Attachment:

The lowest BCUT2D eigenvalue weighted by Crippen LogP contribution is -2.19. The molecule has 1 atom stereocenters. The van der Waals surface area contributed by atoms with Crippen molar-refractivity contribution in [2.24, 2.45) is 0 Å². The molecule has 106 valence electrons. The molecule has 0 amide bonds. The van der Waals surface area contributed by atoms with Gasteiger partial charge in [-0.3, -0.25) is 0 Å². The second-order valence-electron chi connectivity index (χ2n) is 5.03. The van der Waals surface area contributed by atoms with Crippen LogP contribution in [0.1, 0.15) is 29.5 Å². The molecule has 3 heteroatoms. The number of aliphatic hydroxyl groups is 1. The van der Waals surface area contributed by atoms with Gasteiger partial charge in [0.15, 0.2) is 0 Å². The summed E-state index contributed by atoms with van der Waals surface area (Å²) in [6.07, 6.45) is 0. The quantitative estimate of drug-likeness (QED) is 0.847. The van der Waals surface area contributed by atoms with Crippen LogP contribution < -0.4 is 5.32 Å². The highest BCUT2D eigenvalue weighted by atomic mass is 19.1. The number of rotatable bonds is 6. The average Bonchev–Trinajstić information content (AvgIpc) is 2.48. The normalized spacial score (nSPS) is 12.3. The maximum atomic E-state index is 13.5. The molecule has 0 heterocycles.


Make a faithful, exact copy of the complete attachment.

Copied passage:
The lowest BCUT2D eigenvalue weighted by Crippen LogP contribution is -2.19. The molecule has 1 atom stereocenters. The van der Waals surface area contributed by atoms with Crippen molar-refractivity contribution in [2.24, 2.45) is 0 Å². The molecule has 106 valence electrons. The molecule has 0 amide bonds. The van der Waals surface area contributed by atoms with Gasteiger partial charge in [-0.3, -0.25) is 0 Å². The second-order valence-electron chi connectivity index (χ2n) is 5.03. The van der Waals surface area contributed by atoms with Crippen LogP contribution in [0.1, 0.15) is 29.5 Å². The molecule has 3 heteroatoms. The number of aliphatic hydroxyl groups is 1. The van der Waals surface area contributed by atoms with Gasteiger partial charge in [0.15, 0.2) is 0 Å². The summed E-state index contributed by atoms with van der Waals surface area (Å²) in [6.07, 6.45) is 0. The quantitative estimate of drug-likeness (QED) is 0.847. The van der Waals surface area contributed by atoms with Crippen LogP contribution < -0.4 is 5.32 Å². The highest BCUT2D eigenvalue weighted by atomic mass is 19.1. The number of rotatable bonds is 6. The average Bonchev–Trinajstić information content (AvgIpc) is 2.48. The normalized spacial score (nSPS) is 12.3. The maximum atomic E-state index is 13.5. The molecule has 0 heterocycles.